Five simple questions to support positive aging

The online FRAIL test can recommend ways to avert adverse health events.
The online FRAIL test can recommend ways to avert adverse health events.

“Ageing is inevitable but the pace at which the physical changes occur can be slowed with the right activity, diet, medication and social interaction,” according to the Australian Positive Aging Resource Centre.

The federally-funded centre is offering online resources and a simple screening tool to gauge the likelihood of a senior suffering an adverse health event in the next six months. 

Deputy Prime Minister and Member for New England, Barnaby Joyce, is encouraging residents who are aged 65 and over, or on their carer’s behalf, to take an online, five-question frailty test to improve their well-being. The questions address fitness and number of illnesses, based on observations that decreased mobility, loss of muscle strength and multiple mediations can be indicators of impending issues.

The person being assessed receives personal recommendations (including a letter to their GP, if requested) and access to an online resource centre.

Mr Joyce said the test and subsequent follow-up with a GP could help seniors lead longer, better lives and remain living in their own homes for as long possible.

“The FRAIL test is called the ‘canary in the coal mine’ of ageing, revealing whether people are more at risk of frailty which can lead to things like deteriorating health and greater susceptibility to falls,” he said.

“The good news is that there are simple interventions that can help avoid and even reverse frailty, so the sooner people heed the warning signs, the better.”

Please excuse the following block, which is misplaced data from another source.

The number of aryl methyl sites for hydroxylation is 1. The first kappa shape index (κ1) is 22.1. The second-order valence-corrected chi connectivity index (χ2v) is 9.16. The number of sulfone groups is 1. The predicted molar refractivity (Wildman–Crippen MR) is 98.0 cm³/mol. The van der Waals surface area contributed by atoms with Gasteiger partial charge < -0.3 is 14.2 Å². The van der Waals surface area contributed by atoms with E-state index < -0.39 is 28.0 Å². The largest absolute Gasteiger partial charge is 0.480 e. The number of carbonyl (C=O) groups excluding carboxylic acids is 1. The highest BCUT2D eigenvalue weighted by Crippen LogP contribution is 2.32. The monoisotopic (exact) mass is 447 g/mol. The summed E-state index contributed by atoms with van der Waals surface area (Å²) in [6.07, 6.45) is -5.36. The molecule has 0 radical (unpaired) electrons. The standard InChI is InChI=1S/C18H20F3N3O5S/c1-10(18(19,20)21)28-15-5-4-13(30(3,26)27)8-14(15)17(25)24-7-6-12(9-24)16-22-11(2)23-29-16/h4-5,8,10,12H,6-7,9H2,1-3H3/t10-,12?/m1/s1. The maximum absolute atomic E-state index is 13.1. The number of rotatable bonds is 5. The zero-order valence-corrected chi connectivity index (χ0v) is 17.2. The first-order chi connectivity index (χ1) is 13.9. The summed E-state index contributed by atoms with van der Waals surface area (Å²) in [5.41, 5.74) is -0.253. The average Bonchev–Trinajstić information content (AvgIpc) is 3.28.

Meanwhile all residents in the New England can now also register for the online My Health Record, which offers patients greater control over their personal health information as well as real-time access for health professionals around Australia.

“It’s especially useful for retirees and ‘grey nomads’ who travel from the New England around our great nation,” Mr Joyce said.

“Being registered on My Health Record gives peace of mind, that no matter where you are, health professionals can quickly access this vital information at the point of care.”

My Health Record presents information from across the health system, through a GP uploading a shared health summary record, Medicare data, public and private pathology and radiology reports and hospital discharge summaries.

Individuals can control what information is in their My Health Record, and which health care provider organisations can access the information, with an extensive range of privacy settings.

For My Health Record information and to register, go to:

The FRAIL test is available through the Positive Ageing Resource Centre website